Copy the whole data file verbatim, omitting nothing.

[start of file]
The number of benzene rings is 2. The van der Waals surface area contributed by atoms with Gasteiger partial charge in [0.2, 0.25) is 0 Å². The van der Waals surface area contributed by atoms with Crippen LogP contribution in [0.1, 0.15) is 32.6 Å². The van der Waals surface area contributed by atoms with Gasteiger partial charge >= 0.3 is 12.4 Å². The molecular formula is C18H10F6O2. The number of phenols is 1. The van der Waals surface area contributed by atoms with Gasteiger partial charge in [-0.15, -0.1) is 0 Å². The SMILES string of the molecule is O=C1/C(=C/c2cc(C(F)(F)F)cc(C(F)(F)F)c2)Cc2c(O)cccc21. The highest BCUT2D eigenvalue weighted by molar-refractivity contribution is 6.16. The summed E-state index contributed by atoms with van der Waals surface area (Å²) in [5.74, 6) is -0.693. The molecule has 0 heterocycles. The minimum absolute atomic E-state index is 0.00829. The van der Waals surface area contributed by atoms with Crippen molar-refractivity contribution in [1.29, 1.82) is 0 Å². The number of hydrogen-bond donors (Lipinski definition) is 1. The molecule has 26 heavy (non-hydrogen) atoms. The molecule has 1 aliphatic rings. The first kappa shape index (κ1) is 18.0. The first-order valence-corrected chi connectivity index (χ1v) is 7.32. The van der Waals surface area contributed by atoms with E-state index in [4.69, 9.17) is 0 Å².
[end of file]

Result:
The number of benzene rings is 2. The van der Waals surface area contributed by atoms with Gasteiger partial charge in [0.2, 0.25) is 0 Å². The van der Waals surface area contributed by atoms with Crippen LogP contribution in [0.1, 0.15) is 32.6 Å². The van der Waals surface area contributed by atoms with Gasteiger partial charge >= 0.3 is 12.4 Å². The molecular formula is C18H10F6O2. The number of phenols is 1. The van der Waals surface area contributed by atoms with Gasteiger partial charge in [-0.15, -0.1) is 0 Å². The SMILES string of the molecule is O=C1/C(=C/c2cc(C(F)(F)F)cc(C(F)(F)F)c2)Cc2c(O)cccc21. The highest BCUT2D eigenvalue weighted by molar-refractivity contribution is 6.16. The summed E-state index contributed by atoms with van der Waals surface area (Å²) in [5.74, 6) is -0.693. The molecule has 0 heterocycles. The minimum absolute atomic E-state index is 0.00829. The van der Waals surface area contributed by atoms with Crippen molar-refractivity contribution in [1.29, 1.82) is 0 Å². The number of hydrogen-bond donors (Lipinski definition) is 1. The molecule has 26 heavy (non-hydrogen) atoms. The molecule has 1 aliphatic rings. The first kappa shape index (κ1) is 18.0. The first-order valence-corrected chi connectivity index (χ1v) is 7.32. The van der Waals surface area contributed by atoms with E-state index in [4.69, 9.17) is 0 Å².